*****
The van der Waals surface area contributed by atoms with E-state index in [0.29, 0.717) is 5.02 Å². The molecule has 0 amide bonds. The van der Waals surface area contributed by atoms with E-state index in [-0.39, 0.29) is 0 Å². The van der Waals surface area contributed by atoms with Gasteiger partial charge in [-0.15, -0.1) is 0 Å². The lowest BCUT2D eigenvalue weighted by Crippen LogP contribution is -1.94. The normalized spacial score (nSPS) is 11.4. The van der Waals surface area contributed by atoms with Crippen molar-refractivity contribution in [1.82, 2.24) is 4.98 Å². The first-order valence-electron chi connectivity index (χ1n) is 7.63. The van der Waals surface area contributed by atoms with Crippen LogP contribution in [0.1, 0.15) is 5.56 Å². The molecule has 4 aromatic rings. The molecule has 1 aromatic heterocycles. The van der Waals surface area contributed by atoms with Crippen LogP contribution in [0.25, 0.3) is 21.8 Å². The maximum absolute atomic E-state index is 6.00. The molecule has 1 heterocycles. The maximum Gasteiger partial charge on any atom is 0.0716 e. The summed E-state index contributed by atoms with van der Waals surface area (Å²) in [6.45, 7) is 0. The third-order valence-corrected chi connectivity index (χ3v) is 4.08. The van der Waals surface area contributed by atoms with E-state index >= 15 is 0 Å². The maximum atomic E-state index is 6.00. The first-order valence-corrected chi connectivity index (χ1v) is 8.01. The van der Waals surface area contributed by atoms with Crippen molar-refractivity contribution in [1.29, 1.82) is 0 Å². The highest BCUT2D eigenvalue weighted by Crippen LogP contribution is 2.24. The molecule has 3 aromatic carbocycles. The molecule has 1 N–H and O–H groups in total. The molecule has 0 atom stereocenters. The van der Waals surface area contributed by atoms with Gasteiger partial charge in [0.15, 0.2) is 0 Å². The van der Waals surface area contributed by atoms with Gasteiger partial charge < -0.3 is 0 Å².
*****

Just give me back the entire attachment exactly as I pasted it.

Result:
The van der Waals surface area contributed by atoms with E-state index in [0.29, 0.717) is 5.02 Å². The molecule has 0 amide bonds. The van der Waals surface area contributed by atoms with E-state index in [-0.39, 0.29) is 0 Å². The van der Waals surface area contributed by atoms with Gasteiger partial charge in [-0.15, -0.1) is 0 Å². The lowest BCUT2D eigenvalue weighted by Crippen LogP contribution is -1.94. The normalized spacial score (nSPS) is 11.4. The van der Waals surface area contributed by atoms with Crippen molar-refractivity contribution in [1.82, 2.24) is 4.98 Å². The first-order valence-electron chi connectivity index (χ1n) is 7.63. The van der Waals surface area contributed by atoms with Crippen LogP contribution in [0.1, 0.15) is 5.56 Å². The molecule has 4 aromatic rings. The molecule has 1 aromatic heterocycles. The van der Waals surface area contributed by atoms with Crippen LogP contribution in [0.25, 0.3) is 21.8 Å². The maximum absolute atomic E-state index is 6.00. The molecule has 1 heterocycles. The maximum Gasteiger partial charge on any atom is 0.0716 e. The summed E-state index contributed by atoms with van der Waals surface area (Å²) in [6.45, 7) is 0. The third-order valence-corrected chi connectivity index (χ3v) is 4.08. The van der Waals surface area contributed by atoms with E-state index >= 15 is 0 Å². The maximum atomic E-state index is 6.00. The first-order valence-corrected chi connectivity index (χ1v) is 8.01. The van der Waals surface area contributed by atoms with Crippen molar-refractivity contribution in [1.29, 1.82) is 0 Å². The highest BCUT2D eigenvalue weighted by Crippen LogP contribution is 2.24. The molecule has 3 aromatic carbocycles. The molecule has 1 N–H and O–H groups in total. The molecule has 0 atom stereocenters. The van der Waals surface area contributed by atoms with Gasteiger partial charge in [0.15, 0.2) is 0 Å². The van der Waals surface area contributed by atoms with Gasteiger partial charge < -0.3 is 0 Å².